Thursday, 13 February 2014

Feminism and the language of abusers

What do you call a man who tells a woman online that she’s a cunt for writing a blog post expressing her opinion? What do you call a man who says a woman should be slapped for something she tweeted? What do you call a man who tells a woman she needs to shut the fuck up and die, needs a good fuck, needs some dick, should be burnt at the stake, for daring to voice an opinion?

I would call a man who says those things a misogynist. I would call him an abusive man.

I have had nearly all of these things said to me by abusive men at one time or another because I have been outspoken, because I have challenged rape culture, because I have dared, as a woman, to have a voice while living in patriarchy.

It hurts. It hurts when men say these things to you. It makes you feel afraid. It knocks your confidence. It happened last week and I shook all over, and wondered if I could carry on writing. It makes you hesitate before checking your @ mentions, before opening your blog dashboard to read your comments. Seven years of abusive men trying to silence me online, and it has never stopped affecting me. It doesn’t stop.

Yesterday, I saw someone online call a woman blogger a cunt, another saying she should be banned from the internet. I saw another person online tell another woman that she should burn in a fire. I saw someone else making “jokes” about how a woman blogger is probably frigid.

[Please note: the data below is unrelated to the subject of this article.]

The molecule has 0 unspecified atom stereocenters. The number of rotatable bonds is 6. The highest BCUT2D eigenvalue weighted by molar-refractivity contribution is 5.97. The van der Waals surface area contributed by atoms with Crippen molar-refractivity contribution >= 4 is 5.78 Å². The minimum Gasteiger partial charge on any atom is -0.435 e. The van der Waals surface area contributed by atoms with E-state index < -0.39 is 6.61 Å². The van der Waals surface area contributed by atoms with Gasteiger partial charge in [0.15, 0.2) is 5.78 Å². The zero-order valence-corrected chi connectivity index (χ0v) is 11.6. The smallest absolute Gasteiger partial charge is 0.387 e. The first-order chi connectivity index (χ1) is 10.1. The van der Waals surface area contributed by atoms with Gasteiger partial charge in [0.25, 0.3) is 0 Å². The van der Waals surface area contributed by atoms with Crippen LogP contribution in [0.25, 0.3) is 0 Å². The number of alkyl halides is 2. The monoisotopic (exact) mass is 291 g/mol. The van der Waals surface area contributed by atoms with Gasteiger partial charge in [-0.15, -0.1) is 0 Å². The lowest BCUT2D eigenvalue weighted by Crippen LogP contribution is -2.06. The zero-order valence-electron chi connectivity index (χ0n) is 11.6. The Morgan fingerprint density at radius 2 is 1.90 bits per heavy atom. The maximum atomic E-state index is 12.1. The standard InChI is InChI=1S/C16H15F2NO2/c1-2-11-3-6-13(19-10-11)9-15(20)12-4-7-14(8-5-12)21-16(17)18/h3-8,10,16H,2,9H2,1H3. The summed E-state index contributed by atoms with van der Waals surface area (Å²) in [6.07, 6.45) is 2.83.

Now, because I have had many abusive men say those words to me, I assumed the perpetrator of these insults were abusive men.

But they weren’t abusive men. They were ‘feminists’.

So I ask the question now. Why are feminists using the language of oppression, using the language of misogyny, using the language of abusive men, to attack other feminists? What does that achieve? How is calling a woman a cunt and saying you hope she burns to death – as thousands of women through history have at the hands of patriarchy – compatible with feminism? What are we hoping to achieve by using the words that have oppressed us, silenced us and harmed us for centuries against other women?

I don’t understand it. I truly don’t. However much you disagree with a woman, however much you want to challenge her views, when you decide to silence her with the words of abusive men, you are putting yourself on the side of patriarchy.

When a man who claims to be feminist writes that his hand is itching to slap a woman who is writing online, that ‘feminist’ is using the tactics that abusive men have used for centuries to silence women. When a woman who claims to be a feminist mocks a woman’s sexuality, she is using the tactics that abusive men have used for centuries to shut women the fuck up. When someone claiming feminism calls a woman a cunt and doesn’t mean it in a ‘hey cunts are beautiful and powerful and awesome’ way, that ‘feminist’ is using the tactics of abusive men to intimidate and silence women.